Because I’ve stopped having blog ideas.
Because looking at my bloated Twitter stream makes me want to delete my entire online presence and forget it ever existed.
Because the emails never end.
Because I’ve owed one girl a blog review since November and still can’t find the time to make it happen.
Because I’ve cancelled with every friend I have at least 5 times in the past couple months.
Because I sometimes long to be back in the 9-5 just so I can have official “off” time.
Because I’ve forgotten what to do with myself when not attacking my to-do list.
Because losing an hour of time to Daylight Savings on Sunday nearly launched me into a meltdown.
Because I don’t think I’ve lived “in the moment” since I was 10.
Because I always feel guilty, inadequate and behind, like no matter what I do or how hard I do it, I will forever have more I should be doing and people I will be letting down.
Because I no longer know which way is up.
Because I got sick for a week and it feels like the rest of my 2014 will be spent trying to catch back up.
Because my body is screaming at me to treat it better.
Because in spite of approaching every minute according to its billable worth, murdering my social life and sanity and passion in the process, we are still in debt, and will continue to be until my husband is approved for disability benefits.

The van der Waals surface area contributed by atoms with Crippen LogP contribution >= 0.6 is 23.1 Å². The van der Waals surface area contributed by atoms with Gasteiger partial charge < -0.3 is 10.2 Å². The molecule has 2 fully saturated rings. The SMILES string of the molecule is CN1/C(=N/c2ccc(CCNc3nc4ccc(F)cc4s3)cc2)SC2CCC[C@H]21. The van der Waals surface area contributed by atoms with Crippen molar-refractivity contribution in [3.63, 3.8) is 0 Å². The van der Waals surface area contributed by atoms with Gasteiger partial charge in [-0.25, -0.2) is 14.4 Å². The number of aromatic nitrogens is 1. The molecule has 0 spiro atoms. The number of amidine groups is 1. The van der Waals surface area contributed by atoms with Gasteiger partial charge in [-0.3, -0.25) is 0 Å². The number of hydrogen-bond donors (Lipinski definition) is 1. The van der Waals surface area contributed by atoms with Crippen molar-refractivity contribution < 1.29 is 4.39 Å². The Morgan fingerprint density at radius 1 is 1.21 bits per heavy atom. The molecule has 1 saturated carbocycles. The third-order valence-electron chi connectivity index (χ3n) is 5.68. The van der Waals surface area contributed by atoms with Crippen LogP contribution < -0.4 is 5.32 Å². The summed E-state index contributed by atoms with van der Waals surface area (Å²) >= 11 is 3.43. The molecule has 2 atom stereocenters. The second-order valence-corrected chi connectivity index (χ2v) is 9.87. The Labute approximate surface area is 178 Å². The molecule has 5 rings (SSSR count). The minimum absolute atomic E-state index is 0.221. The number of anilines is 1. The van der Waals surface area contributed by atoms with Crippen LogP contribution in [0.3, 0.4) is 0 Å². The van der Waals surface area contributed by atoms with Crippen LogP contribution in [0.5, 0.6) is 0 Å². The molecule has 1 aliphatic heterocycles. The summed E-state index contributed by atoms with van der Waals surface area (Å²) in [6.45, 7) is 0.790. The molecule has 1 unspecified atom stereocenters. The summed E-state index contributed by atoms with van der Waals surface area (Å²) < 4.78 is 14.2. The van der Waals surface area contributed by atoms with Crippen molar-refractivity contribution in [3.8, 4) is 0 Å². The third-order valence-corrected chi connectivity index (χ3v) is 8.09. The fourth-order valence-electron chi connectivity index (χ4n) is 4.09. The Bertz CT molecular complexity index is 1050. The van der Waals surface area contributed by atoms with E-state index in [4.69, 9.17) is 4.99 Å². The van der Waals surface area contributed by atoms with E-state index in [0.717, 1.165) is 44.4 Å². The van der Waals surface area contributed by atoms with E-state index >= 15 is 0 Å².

Because I hate approaching every minute by its billable worth.
Because I’m sick of reading everyone else’s thoughts and never allowing myself the space to have any of my own.
Because life is meant to be lived, not bookmarked and hashtagged and spun into a personal traffic-generating PR campaign. (Tweet!)
Because I’m sick of feeling like a brand that needs to be monetized instead of a living, breathing human creature.
Because I used to feel the sunset, and now I just feel tapped out.
Because reading people’s highlights and lowlights on Facebook gives you no idea what’s actually going on in their lives.
Because I’m overwhelmed by trivial data and underwhelmed by the experience of living.
Because I have a stack of 17 books waiting to be read.
Because I treat my clients better than I treat myself.
Because I have officially hit a wall that sheer determination and moxy can’t get me through.